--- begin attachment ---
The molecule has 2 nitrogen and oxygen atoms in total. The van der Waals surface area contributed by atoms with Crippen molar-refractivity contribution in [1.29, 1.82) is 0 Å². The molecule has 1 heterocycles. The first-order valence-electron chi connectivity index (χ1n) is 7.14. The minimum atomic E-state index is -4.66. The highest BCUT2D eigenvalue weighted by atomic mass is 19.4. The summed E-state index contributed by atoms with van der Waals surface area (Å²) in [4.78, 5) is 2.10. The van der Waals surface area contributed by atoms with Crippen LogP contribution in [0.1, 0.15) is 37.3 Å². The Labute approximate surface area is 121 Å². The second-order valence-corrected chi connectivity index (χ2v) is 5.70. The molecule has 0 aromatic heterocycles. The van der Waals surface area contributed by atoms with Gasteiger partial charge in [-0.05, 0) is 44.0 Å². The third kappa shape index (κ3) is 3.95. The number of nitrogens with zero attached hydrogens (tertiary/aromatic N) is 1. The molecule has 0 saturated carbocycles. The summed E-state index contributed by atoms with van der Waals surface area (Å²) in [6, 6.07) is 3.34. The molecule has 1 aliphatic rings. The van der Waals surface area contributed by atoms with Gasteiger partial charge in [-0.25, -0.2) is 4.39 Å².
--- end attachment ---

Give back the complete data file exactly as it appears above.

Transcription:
The molecule has 2 nitrogen and oxygen atoms in total. The van der Waals surface area contributed by atoms with Crippen molar-refractivity contribution in [1.29, 1.82) is 0 Å². The molecule has 1 heterocycles. The first-order valence-electron chi connectivity index (χ1n) is 7.14. The minimum atomic E-state index is -4.66. The highest BCUT2D eigenvalue weighted by atomic mass is 19.4. The summed E-state index contributed by atoms with van der Waals surface area (Å²) in [4.78, 5) is 2.10. The van der Waals surface area contributed by atoms with Crippen LogP contribution in [0.1, 0.15) is 37.3 Å². The Labute approximate surface area is 121 Å². The second-order valence-corrected chi connectivity index (χ2v) is 5.70. The molecule has 0 aromatic heterocycles. The van der Waals surface area contributed by atoms with Gasteiger partial charge in [-0.05, 0) is 44.0 Å². The third kappa shape index (κ3) is 3.95. The number of nitrogens with zero attached hydrogens (tertiary/aromatic N) is 1. The molecule has 0 saturated carbocycles. The summed E-state index contributed by atoms with van der Waals surface area (Å²) in [6, 6.07) is 3.34. The molecule has 1 aliphatic rings. The van der Waals surface area contributed by atoms with Gasteiger partial charge in [-0.25, -0.2) is 4.39 Å².